Then, thirteen minutes later, the Barcelona midfielder Gavi delivered a dangerous low cross from the left that was intercepted by a red shirt just when Spain looked set to profit.
Sofyan Amrabat was one of the best players on the pitch with a combative display to frustate Spain and disrupt their passing
Morocco targeted Marcos Llorente – who was making his first World Cup start – as they tried to force him into mistakes
In terms of Morocco’s attacks, it was width that brought them opportunity. Ziyech had a good game against Belgium and was prominent here. So was Soufiane Boufel down the left flank and one shimmy and go from the Angers player sent Marcos Llorente so far the wrong way that it was a wonder he ever made it back again.
The Morocco hustle of Spain was intense and often saw them cough up possession. Nayef Aguerd robbed Asensio of the ball in centre field in the 38th minute and drove a long range shot hard and low at Unai Simon in the Spain goal. Then, just before half-time, two Boufal crosses worried Spain. The first was headed over by his team-mate Aguerd and the second was nodded back by Ziyech only for Manchester City’s Spanish defender Aymeric Laporte to clear.
Spain certainly needed to move the ball more quickly if they were to find a solution to the problem presented to them by their opponents. Doing this helped them win a free-kick in the 54th minute and when Danny Olmo drove it in from an angle Morocco goalkeeper Yassine Bounou palmed it away from danger.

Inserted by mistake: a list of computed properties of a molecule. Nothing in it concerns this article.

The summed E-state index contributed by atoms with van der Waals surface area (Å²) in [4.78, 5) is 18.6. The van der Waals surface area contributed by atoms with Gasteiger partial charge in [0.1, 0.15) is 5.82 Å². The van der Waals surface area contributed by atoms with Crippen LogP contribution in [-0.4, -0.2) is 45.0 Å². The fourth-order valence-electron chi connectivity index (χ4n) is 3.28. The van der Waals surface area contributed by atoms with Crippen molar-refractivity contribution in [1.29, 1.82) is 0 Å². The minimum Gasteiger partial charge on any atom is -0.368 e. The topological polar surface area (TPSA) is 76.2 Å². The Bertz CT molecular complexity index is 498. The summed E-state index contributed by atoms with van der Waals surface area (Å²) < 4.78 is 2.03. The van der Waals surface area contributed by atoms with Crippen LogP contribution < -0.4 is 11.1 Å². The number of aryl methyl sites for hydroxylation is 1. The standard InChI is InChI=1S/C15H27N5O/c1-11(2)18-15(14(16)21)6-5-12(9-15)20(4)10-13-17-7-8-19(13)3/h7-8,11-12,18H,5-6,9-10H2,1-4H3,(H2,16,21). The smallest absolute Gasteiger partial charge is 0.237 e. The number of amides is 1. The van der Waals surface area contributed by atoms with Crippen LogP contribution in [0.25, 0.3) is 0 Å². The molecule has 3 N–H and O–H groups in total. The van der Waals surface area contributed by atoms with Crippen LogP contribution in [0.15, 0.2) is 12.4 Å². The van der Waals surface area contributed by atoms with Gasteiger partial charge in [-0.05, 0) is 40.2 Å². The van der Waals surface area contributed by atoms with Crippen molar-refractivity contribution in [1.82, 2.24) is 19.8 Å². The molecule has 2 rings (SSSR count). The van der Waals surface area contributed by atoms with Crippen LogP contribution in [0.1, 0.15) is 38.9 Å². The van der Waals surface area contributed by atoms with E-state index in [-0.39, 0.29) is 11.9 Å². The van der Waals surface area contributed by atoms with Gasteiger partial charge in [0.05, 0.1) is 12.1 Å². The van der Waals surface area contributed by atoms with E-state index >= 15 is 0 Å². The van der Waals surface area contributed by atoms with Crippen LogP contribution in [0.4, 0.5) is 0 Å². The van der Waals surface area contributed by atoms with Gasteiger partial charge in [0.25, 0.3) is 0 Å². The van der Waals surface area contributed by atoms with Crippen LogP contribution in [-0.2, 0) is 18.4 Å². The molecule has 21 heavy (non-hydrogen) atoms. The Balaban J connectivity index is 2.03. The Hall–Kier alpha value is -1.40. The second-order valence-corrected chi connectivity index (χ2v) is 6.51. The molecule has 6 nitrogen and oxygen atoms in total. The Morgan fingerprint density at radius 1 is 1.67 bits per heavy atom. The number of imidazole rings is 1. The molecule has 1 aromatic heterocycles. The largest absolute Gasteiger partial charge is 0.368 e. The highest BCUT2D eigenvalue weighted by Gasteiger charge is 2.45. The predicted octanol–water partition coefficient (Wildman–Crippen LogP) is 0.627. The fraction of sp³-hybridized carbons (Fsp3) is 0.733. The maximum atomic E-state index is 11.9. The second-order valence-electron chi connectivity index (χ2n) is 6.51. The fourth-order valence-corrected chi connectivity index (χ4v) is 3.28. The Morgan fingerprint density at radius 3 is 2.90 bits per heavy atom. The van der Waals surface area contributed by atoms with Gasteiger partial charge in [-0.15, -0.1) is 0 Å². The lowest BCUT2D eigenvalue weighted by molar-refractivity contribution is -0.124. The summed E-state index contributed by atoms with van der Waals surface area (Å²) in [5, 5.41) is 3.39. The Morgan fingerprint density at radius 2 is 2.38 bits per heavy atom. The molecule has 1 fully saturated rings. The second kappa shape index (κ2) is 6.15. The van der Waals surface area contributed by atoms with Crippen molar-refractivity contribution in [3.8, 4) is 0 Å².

Morocco were not afraid to be physical and some of their challenges were only borderline legal. The referee seemed swayed by the noise coming from the huge Moroccan following, though, and didn’t award Spain as many free-kicks as he perhaps should have done.
Former Southampton man Sofiane Boufal was also a massive danger for Morocco with some electric runs in the first half
West Ham defender Nayef Aguerd was a colossus in defence before being forced off injured in extra time
As the hour mark came and went without any change to the flow of the game, Enrique blinked first and made three substitutions, including the introduction of Morata who had already scored three times at this tournament.
Not much changed though, if indeed anything at all. Still Morocco remained at their stations, waiting for Spain to take a risk. Every tackle by a red-shirted player was cheered as though it was a goal by the Morroco fans. Every misplaced pass by Spain was whistled with equal fervour.
Spain’s possession was up at 74 per cent by now but still they had registered just one shot on target, the same number as their opponents.
Spain had got very little out of their wide players all night. Too much of what they did was narrow as they tried fruitlessly to pass and pick their way through central alleyways that were more often than not manned by at least two opponents.